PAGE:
Today Zaniyah and I went through a lot of testing, and she stayed in a good mood throughout our time together, but I could tell it was hard for her, and she occasionally lost focus, spending way more time thinking about a basic question that seems typical for her when she was distracted by those around her. Maybe next week we will find a place to go that is quieter, with fewer people to distract around us. I also think it would help if I had a few fun transition things for us to do, even if it is standing up and stretching! Otherwise it is just a lot of sitting and thinking and talking to me (and I’m not that exciting!).
We began the day with another Happy Feet penguin sticker for each of us, which we later decided is what makes us so smart 🙂 We jumped right into a second running record, one level easier than last week’s. We read the level J book Animal Olympics. She scored 91% accuracy, so this is definitely in her instructional level. This running record confirmed what I discovered last week—Zaniyah doesn’t like the challenge of unknown words. When encountering something she doesn’t know, she often tries to sound it out (she knows her phonics rules!) but if she can’t figure it out, she skips over it or makes something else up. She often used the pictures and context to make up a phrase that wasn’t consistent with the written text. For example, when the animal reached the finish line in the story, the text says:
“The cheetah won.”
But Zaniyah said “They chanted wow!”
Both make sense in the context, and both have similar sounds with the “th,” “ch,” and “w” initial sounds. Zaniyah could have sounded it out correctly had I pointed out the mistake, I have no doubt. She uses graphophonics, semantics, and syntax all pretty equally as she reads, in my opinion. Zaniyah uses phonics to begin to sound out a word, but if she is going too quickly or is frustrated, she stops with the initial sound and makes up the rest based on context and grammar rules. A few more examples of this are included below.
The text said “All the young animals were invited to compete in the games.” And Zaniyah read “All the YORK animals were invited to COME TO the games.”
The text said “Bongo had only run…” and she said “Bongo hid only ran…”
The text said “were being held” and she said “while begin holding…”
These errors seem to drastically alter meaning, yet Zaniyah scored 100% on the comprehension check, even being able to expand on the answers she gave me.
Zaniyah enjoyed the idea of the Maze activity, but it took her a lot of time to think through, which was frustrating for her. Thus, I only had her complete the first ¾ of the activity. I will have her finish next time we meet, I think. On this first large chunk, however, Zaniyah scored 100%. She had no trouble deciding that “they were on their way to THE food store” and “the city was a busy PLACE” (all caps words were chosen by Zaniyah out of 3 options). I also should probably try a passage the next level up, in the grade 3 level, to see if she can do this.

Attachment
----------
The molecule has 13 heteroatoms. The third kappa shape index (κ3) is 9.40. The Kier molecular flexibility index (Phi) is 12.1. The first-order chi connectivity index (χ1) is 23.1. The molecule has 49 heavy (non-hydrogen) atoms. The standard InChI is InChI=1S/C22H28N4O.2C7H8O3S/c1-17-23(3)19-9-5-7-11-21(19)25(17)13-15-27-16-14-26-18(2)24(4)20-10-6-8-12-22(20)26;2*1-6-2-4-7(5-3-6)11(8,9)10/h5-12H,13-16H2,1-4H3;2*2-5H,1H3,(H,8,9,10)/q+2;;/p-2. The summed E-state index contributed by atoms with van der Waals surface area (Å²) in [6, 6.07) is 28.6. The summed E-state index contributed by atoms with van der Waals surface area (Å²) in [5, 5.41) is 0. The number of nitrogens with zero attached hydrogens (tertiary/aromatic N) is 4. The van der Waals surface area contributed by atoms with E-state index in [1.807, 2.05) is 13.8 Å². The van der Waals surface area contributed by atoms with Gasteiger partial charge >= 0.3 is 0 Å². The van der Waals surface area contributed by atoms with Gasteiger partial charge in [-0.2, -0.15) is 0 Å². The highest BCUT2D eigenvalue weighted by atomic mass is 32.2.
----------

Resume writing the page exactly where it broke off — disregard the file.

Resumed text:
VOCAB WORD LISTS
Zaniyah read a grade 2 word list with 4 errors on the first try, and 3 errors on the second attempt (out of 20 words). This puts her in the low end of instructional level, so I tried to go up one level. She read the grade 3 word list with 12/20 correct, clearly within her frustration level. On the first list she never asked for help, but on the grade 3 list she gave up on a few words and asked me what they were, words like “treasure” and “automobile.” To be fair, she doesn’t even know what an automobile is! I wouldn’t expect her to be able to sound it out.
PHONEMIC AWARENESS ASSESSMENT
I could see that Zaniyah was sick of reading by this point, though she still had a good attitude, so we switched to phonemic awareness testing so that it was all auditory, and no reading was required. I administered all but the last section of the pre-assessment for phonic awareness (C.25 in the textbook, page 444). She did very well, scoring 100% on the syllabicating section, the section on distinguishing initial sounds, distinguishing oddity in initial sounds, blending onset with rime, blending letter sounds, segmenting sounds in words, and manipulating sounds in words. She made one error distinguishing rhyme, saying that “rule” and “milk” rhyme, but otherwise she did perfectly! These mini-tests took time to explain, but after giving a few examples, she did all of the book examples without error. I still have to finish the section on deleting initial sounds in words, because we ran out of time today, but I have no doubt that she will do well on it.
I plan to finish the phonemic awareness and maze tests next time, and also work on the phonics assessment on p. 456 of the textbook (C.30). Zaniyah was a delight to be around, once again, and I’m learning more and more that she uses all 3 cueing systems to read, but not always with equality. Hopefully I can think of a way to work on this once we are done with all the tests.